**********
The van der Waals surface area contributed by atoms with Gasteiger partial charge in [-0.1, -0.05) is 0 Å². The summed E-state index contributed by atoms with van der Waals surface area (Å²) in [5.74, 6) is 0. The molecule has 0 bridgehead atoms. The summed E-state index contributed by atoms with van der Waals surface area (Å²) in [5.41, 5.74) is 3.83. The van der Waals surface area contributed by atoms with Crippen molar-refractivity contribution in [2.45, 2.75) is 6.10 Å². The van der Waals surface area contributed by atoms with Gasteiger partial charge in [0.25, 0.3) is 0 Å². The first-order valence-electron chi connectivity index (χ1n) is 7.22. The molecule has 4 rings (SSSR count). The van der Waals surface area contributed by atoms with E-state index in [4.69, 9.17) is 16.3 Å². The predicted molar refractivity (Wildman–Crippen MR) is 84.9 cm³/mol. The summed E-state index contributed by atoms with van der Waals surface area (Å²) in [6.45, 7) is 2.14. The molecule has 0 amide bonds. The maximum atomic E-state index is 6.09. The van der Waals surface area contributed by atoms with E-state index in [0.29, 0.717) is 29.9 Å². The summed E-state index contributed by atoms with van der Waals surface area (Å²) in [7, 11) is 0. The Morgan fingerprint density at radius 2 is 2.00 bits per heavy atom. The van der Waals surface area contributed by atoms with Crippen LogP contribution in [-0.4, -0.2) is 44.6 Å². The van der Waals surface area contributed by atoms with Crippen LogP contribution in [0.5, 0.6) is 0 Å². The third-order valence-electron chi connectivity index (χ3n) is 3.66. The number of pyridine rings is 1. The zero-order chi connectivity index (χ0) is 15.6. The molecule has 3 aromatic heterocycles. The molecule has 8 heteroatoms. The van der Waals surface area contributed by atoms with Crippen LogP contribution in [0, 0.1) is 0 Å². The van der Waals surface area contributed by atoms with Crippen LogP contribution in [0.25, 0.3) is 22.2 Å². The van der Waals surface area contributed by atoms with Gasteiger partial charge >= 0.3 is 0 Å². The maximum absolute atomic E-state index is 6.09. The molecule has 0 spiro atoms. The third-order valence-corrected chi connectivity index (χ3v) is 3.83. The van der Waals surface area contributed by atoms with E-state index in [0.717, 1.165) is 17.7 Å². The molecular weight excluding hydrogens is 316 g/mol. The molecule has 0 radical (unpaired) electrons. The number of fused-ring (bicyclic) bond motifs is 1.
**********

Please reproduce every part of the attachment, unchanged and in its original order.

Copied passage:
The van der Waals surface area contributed by atoms with Gasteiger partial charge in [-0.1, -0.05) is 0 Å². The summed E-state index contributed by atoms with van der Waals surface area (Å²) in [5.74, 6) is 0. The molecule has 0 bridgehead atoms. The summed E-state index contributed by atoms with van der Waals surface area (Å²) in [5.41, 5.74) is 3.83. The van der Waals surface area contributed by atoms with Crippen molar-refractivity contribution in [2.45, 2.75) is 6.10 Å². The van der Waals surface area contributed by atoms with Gasteiger partial charge in [0.25, 0.3) is 0 Å². The first-order valence-electron chi connectivity index (χ1n) is 7.22. The molecule has 4 rings (SSSR count). The van der Waals surface area contributed by atoms with E-state index in [4.69, 9.17) is 16.3 Å². The predicted molar refractivity (Wildman–Crippen MR) is 84.9 cm³/mol. The summed E-state index contributed by atoms with van der Waals surface area (Å²) in [6.45, 7) is 2.14. The molecule has 0 amide bonds. The maximum atomic E-state index is 6.09. The van der Waals surface area contributed by atoms with E-state index in [0.29, 0.717) is 29.9 Å². The summed E-state index contributed by atoms with van der Waals surface area (Å²) in [7, 11) is 0. The Morgan fingerprint density at radius 2 is 2.00 bits per heavy atom. The van der Waals surface area contributed by atoms with Crippen LogP contribution in [-0.4, -0.2) is 44.6 Å². The van der Waals surface area contributed by atoms with Crippen LogP contribution in [0.5, 0.6) is 0 Å². The third-order valence-electron chi connectivity index (χ3n) is 3.66. The number of pyridine rings is 1. The zero-order chi connectivity index (χ0) is 15.6. The molecule has 3 aromatic heterocycles. The molecule has 8 heteroatoms. The van der Waals surface area contributed by atoms with Crippen LogP contribution in [0, 0.1) is 0 Å². The van der Waals surface area contributed by atoms with Crippen LogP contribution in [0.25, 0.3) is 22.2 Å². The van der Waals surface area contributed by atoms with Gasteiger partial charge >= 0.3 is 0 Å². The maximum absolute atomic E-state index is 6.09. The molecule has 0 spiro atoms. The third-order valence-corrected chi connectivity index (χ3v) is 3.83. The van der Waals surface area contributed by atoms with E-state index in [0.717, 1.165) is 17.7 Å². The molecular weight excluding hydrogens is 316 g/mol. The molecule has 0 radical (unpaired) electrons. The number of fused-ring (bicyclic) bond motifs is 1.